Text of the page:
In addition to a lack of investment, the review noted a distinct lack of nutrition targets for success and accountability that make sense for agriculture – at least since the 70s. Arguably, in the 1970s, agriculture succeeded in responding to the main nutrition target at the time: increasing the supply of dietary energy.  It primarily achieved this through the Green Revolution and increased productivity of staple grains, which also aligned with its own goals of productivity and profitability. The target of increasing dietary energy supply is clearly not enough to solve nutrition problems, however.
Now, in 2015: What is it, exactly, that agriculture is supposed to accomplish for nutrition? If agriculture is supposed to provide more than calories and income, then what is the vision and the target?
A New Vision for Agriculture
The proposed new vision for agriculture globally is to provide sustainable, diverse, nutritious food for all  — which will not be achieved by any other sector. In the 1970s, lack of calories was the priority problem. Now, more calories are produced than ever, but we are facing a nutritious food shortage. Both undernutrition and overweight/obesity affect all regions. It is theoretically possible for everyone to eat enough, but it is impossible for everyone to eat nutritious diets. 
This vision for agriculture needs to be matched with targets that do not yet exist. Indicators of a healthy and sustainable food system are needed, so that it is clear what the target for nutrition-sensitive agriculture is.  The programmatic means may be flexible, but the ends need to be clearly defined. The historical progression on this topic shows that this is the task of the current era: to define, track and invest in targets for nutrition-sensitive agriculture.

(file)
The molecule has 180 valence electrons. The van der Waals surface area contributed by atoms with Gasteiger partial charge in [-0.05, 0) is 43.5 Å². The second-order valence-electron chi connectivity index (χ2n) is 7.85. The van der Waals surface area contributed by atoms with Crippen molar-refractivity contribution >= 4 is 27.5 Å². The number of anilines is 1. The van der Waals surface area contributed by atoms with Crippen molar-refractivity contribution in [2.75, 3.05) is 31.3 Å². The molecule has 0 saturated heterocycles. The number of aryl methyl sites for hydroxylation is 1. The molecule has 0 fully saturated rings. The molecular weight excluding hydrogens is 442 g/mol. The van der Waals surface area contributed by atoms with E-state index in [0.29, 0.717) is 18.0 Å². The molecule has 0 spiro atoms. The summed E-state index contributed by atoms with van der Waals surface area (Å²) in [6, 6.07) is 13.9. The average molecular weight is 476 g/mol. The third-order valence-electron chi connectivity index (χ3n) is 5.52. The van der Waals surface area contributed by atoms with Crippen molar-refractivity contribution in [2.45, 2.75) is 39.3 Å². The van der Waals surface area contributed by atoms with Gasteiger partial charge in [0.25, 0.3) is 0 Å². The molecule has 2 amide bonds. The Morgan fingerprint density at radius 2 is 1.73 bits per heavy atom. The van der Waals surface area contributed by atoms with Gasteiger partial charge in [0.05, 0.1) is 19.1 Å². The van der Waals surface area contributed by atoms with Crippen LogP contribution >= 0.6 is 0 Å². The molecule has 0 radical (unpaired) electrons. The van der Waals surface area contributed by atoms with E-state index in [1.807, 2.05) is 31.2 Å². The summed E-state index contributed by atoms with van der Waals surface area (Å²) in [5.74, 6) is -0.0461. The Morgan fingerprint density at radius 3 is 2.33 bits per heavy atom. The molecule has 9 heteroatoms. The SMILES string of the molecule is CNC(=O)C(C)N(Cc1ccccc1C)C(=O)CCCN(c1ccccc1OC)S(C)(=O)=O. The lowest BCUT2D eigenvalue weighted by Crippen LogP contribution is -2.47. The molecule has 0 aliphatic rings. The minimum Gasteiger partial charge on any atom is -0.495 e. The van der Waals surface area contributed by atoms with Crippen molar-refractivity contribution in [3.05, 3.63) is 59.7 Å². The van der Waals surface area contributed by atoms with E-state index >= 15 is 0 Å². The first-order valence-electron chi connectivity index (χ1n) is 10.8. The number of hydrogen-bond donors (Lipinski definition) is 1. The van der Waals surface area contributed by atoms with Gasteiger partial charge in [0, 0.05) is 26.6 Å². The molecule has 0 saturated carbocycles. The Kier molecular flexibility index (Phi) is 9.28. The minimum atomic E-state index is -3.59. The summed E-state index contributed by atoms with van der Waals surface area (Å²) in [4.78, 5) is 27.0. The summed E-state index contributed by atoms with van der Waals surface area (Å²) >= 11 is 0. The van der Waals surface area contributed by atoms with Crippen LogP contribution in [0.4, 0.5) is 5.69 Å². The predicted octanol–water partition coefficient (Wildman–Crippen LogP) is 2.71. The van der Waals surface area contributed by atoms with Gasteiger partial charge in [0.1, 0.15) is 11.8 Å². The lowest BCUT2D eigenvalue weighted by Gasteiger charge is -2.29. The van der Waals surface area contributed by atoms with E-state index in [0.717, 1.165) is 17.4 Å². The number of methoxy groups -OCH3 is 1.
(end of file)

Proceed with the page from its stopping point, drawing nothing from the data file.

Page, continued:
Robert McNamara said in an influential 1971 speech: “Reducing the ravages of serious malnutrition will itself accelerate economic development and thus contribute to the amelioration of poverty. And that there are a number of practical steps that can be taken...”
 See the review and timeline for more information about these. This review identified over 40 agriculture projects since 1973 that have explicitly included nutrition components but lessons learned are scarce because nutrition was not a main project development objective; hence effects on dietary consumption or other aspects of nutrition were not measured.
 See the review for more detail, p19-20.
 At the time, malnutrition prevalence was estimated from food shortage, and therefore, increasing food supply would tautologically bring down estimated malnutrition rates. (Even so, nutritionists remained unsettled about the lack of attention to distributional issues, and advocated for more attention to consumption.)
 Monitoring new information, such as availability and affordability of diverse, nutritious foods (not only staple crops), could also help agriculture’s bottom line by improving information about where such foods may be lacking (and thus, opportunities to meet unmet demand for diverse foods).